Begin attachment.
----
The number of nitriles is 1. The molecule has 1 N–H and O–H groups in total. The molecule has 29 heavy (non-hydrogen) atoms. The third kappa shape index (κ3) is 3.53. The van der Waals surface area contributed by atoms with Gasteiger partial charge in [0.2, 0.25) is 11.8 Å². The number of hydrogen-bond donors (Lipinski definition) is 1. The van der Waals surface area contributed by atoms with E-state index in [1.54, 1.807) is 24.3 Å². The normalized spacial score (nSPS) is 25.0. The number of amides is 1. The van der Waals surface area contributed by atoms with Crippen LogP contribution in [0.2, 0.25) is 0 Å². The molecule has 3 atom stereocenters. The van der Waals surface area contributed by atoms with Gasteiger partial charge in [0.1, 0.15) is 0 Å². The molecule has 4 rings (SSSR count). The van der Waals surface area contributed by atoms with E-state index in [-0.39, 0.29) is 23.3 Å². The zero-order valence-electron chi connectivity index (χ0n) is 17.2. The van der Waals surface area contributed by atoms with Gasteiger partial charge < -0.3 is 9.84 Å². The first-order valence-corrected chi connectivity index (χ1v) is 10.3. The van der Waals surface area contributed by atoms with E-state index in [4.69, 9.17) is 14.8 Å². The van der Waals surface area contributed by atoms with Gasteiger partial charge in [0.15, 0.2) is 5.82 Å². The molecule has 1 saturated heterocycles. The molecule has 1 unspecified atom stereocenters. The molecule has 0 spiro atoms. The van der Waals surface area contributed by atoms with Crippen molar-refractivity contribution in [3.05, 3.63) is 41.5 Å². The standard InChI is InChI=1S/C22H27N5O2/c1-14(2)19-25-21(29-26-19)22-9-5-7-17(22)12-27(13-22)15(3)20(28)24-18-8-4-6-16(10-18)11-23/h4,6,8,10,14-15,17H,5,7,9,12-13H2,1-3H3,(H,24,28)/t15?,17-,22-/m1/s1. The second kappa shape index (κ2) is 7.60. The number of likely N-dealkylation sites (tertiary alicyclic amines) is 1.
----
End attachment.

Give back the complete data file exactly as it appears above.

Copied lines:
The number of nitriles is 1. The molecule has 1 N–H and O–H groups in total. The molecule has 29 heavy (non-hydrogen) atoms. The third kappa shape index (κ3) is 3.53. The van der Waals surface area contributed by atoms with Gasteiger partial charge in [0.2, 0.25) is 11.8 Å². The number of hydrogen-bond donors (Lipinski definition) is 1. The van der Waals surface area contributed by atoms with E-state index in [1.54, 1.807) is 24.3 Å². The normalized spacial score (nSPS) is 25.0. The number of amides is 1. The van der Waals surface area contributed by atoms with Crippen LogP contribution in [0.2, 0.25) is 0 Å². The molecule has 3 atom stereocenters. The van der Waals surface area contributed by atoms with Gasteiger partial charge in [0.1, 0.15) is 0 Å². The molecule has 4 rings (SSSR count). The van der Waals surface area contributed by atoms with E-state index in [-0.39, 0.29) is 23.3 Å². The zero-order valence-electron chi connectivity index (χ0n) is 17.2. The van der Waals surface area contributed by atoms with Gasteiger partial charge < -0.3 is 9.84 Å². The first-order valence-corrected chi connectivity index (χ1v) is 10.3. The van der Waals surface area contributed by atoms with E-state index in [4.69, 9.17) is 14.8 Å². The van der Waals surface area contributed by atoms with Gasteiger partial charge in [0.15, 0.2) is 5.82 Å². The molecule has 1 saturated heterocycles. The molecule has 1 unspecified atom stereocenters. The molecule has 0 spiro atoms. The van der Waals surface area contributed by atoms with Crippen molar-refractivity contribution in [3.05, 3.63) is 41.5 Å². The standard InChI is InChI=1S/C22H27N5O2/c1-14(2)19-25-21(29-26-19)22-9-5-7-17(22)12-27(13-22)15(3)20(28)24-18-8-4-6-16(10-18)11-23/h4,6,8,10,14-15,17H,5,7,9,12-13H2,1-3H3,(H,24,28)/t15?,17-,22-/m1/s1. The second kappa shape index (κ2) is 7.60. The number of likely N-dealkylation sites (tertiary alicyclic amines) is 1.